I shall say little about the first category, restrictive trade practices, except to point out one very important difference in approach between the Community and our own restrictive trade practices law. Whereas in Britain these practices are considered by a court working within certain guidelines of the public interest which are laid down in Section 22 of the 1956 Act, in the case of the Communities these matters are decided by the European Commission, which has the power to issue "cease" and "desist" orders in the form of decisions which are directly applicable throughout the Community and have the force of law.
What is not clear, either from the Clause or from previous ministerial statements—I make this last point to the Government Front Bench—is what in future is to be the ambit of Community law in this field and what is to be the residual area left to British authorities under the 1956 Act, and to what extent, too, British institutions are to act or to be asked to act as agents of the Community policy and Community enforcement? I hope that we shall get clear answers on these matters.
The second category concerns the so-called "dominant positions" We have been told nothing about this. It is obviously of great importance. Successive Governments have found it necessary to promote mergers in the United Kingdom, in different industries, in order to strengthen them against world competition. Shall we be able in the future to pursue such policies, and, if so, under what conditions? These are matters which ultimately are involved in Article 86 of the Treaty of Rome and in all the decisions of the Commission and the subsequent regulations which have flowed from that Article.
On the third matter, State trading monopolies, I have only one question. Are there any enterprises in Britain which come within this category and, therefore, under the particular disciplines of Article 37 of the Treaty of Rome? I hope for an answer to that.
The fourth and last category, State aids within the broad range of competition policy of the Community, is in many ways the most important to us. Shall we be allowed to assist particular firms and industries in the years ahead? On this occasion I shall say nothing about whether we can do this under the heading of regional policy because we have had a number of discussions about this and, while I cannot pretend to be satisfied, I do not wish to go over old ground when there is so much new territory to explore. But what about firms and industries which need assistance outside development and intermediate areas? I am not talking about abstract or hypothetical matters.
Only yesterday the Minister for Industrial Development announced a £14·2 million subvention to the firm of ICL to help to sustain this most important—indeed, this only—British computer firm. Few will doubt that this is necessary, and no one doubts that it is beneficial to the industry and to the British economy as a whole. But the aid given to ICL is authorised under Clause 8 of the Industry Bill, a Clause which expires in December, 1977, when we are supposed, at the end of the transitional period, to enter fully the European Communities.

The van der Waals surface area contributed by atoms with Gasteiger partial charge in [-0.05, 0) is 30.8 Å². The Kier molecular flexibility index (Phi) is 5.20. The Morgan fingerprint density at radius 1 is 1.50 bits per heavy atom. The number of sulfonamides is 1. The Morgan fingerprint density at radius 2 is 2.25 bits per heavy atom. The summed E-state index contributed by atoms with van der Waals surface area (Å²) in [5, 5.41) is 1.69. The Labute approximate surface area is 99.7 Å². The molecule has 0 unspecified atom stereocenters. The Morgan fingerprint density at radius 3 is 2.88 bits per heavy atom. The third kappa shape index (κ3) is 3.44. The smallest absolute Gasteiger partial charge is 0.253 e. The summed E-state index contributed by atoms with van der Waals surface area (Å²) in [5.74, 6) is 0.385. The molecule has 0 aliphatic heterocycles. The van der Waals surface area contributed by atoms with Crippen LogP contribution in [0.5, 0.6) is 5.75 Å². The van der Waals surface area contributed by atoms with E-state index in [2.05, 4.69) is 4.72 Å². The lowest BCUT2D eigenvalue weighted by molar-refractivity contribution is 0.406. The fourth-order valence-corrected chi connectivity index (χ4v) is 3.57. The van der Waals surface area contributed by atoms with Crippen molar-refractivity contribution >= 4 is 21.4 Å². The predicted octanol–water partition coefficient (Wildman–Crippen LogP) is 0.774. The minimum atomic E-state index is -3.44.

Some right hon. and hon. Gentlemen try to persuade themselves and the rest of us that there is no relationship between these two dates, the date on which the ability to give aid to an industry expires and the date on which Britain becomes a full member of the Community, and that it is all a coincidence and we have nothing to worry about. But that will not do, and it cannot seriously now be argued.
I hope that the Committee will recollect the very interesting admissions prised out of the Secretary of State for Trade and Industry when these matters were discussed on 22nd May, 1972, on the Second Reading of the Industry Bill. Replying to an intervention by one of his hon. Friends, the Secretary of State said:
My hon. Friend will be interested to know that the White Paper upon which the Bill is largely based has been the subject of consultation with the Commission in Brussels. No objection has been raised by the Commission.
In spite of a certain amount of uncertainty because the right hon. Gentleman did not fully understand the question that was put to him, later he returned to the same point and really stressed it. He said that he was giving guarantees against an over-liberal handout of money under the Industry Bill. He said:
Further, the powers conferred by Clause 8 are subject to important safeguards. They are limited to the transitional period of our entry to Europe."—[Official Report, 22nd May, 1972; vol. 837, c. 1011, 1019.]
That is, until the end of 1977. So that is a fairly clear statement and admission.
I need not go further than that except to remind the Committee—as I have reason to remind myself when I return, as I frequently do, to study the matter in these treaties—that there is stated within the Treaty of Accession, under article 135, a general limitation and statement of policy which is quite appalling and to which I am surprised no one has drawn attention before. Article 135 of the Treaty of Accession simply says: